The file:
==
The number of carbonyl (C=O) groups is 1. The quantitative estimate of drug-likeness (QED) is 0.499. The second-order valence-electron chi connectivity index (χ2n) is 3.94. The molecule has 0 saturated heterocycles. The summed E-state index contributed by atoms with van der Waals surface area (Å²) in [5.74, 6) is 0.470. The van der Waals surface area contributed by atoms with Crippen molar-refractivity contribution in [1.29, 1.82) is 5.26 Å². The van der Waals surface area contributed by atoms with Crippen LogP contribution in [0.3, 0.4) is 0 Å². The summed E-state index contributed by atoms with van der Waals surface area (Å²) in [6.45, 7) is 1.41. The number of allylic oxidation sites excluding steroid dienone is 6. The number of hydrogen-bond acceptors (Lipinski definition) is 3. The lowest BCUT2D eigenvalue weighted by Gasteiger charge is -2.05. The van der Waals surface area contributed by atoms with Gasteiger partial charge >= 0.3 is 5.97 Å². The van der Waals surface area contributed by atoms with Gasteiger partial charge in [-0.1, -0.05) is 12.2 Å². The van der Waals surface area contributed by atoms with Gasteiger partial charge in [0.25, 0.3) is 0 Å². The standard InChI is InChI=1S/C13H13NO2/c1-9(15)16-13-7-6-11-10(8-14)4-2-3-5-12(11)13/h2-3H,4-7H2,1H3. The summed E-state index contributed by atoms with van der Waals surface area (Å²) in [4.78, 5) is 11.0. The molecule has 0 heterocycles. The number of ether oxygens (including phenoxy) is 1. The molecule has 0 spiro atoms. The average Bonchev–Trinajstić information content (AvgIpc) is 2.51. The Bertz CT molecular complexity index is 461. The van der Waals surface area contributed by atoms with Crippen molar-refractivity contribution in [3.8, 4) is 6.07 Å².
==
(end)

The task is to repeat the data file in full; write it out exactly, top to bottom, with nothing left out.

The number of carbonyl (C=O) groups is 1. The quantitative estimate of drug-likeness (QED) is 0.499. The second-order valence-electron chi connectivity index (χ2n) is 3.94. The molecule has 0 saturated heterocycles. The summed E-state index contributed by atoms with van der Waals surface area (Å²) in [5.74, 6) is 0.470. The van der Waals surface area contributed by atoms with Crippen molar-refractivity contribution in [1.29, 1.82) is 5.26 Å². The van der Waals surface area contributed by atoms with Crippen LogP contribution in [0.3, 0.4) is 0 Å². The summed E-state index contributed by atoms with van der Waals surface area (Å²) in [6.45, 7) is 1.41. The number of allylic oxidation sites excluding steroid dienone is 6. The number of hydrogen-bond acceptors (Lipinski definition) is 3. The lowest BCUT2D eigenvalue weighted by Gasteiger charge is -2.05. The van der Waals surface area contributed by atoms with Gasteiger partial charge >= 0.3 is 5.97 Å². The van der Waals surface area contributed by atoms with Gasteiger partial charge in [-0.1, -0.05) is 12.2 Å². The van der Waals surface area contributed by atoms with Gasteiger partial charge in [0.25, 0.3) is 0 Å². The standard InChI is InChI=1S/C13H13NO2/c1-9(15)16-13-7-6-11-10(8-14)4-2-3-5-12(11)13/h2-3H,4-7H2,1H3. The summed E-state index contributed by atoms with van der Waals surface area (Å²) in [4.78, 5) is 11.0. The molecule has 0 heterocycles. The number of ether oxygens (including phenoxy) is 1. The molecule has 0 spiro atoms. The average Bonchev–Trinajstić information content (AvgIpc) is 2.51. The Bertz CT molecular complexity index is 461. The van der Waals surface area contributed by atoms with Crippen molar-refractivity contribution in [3.8, 4) is 6.07 Å².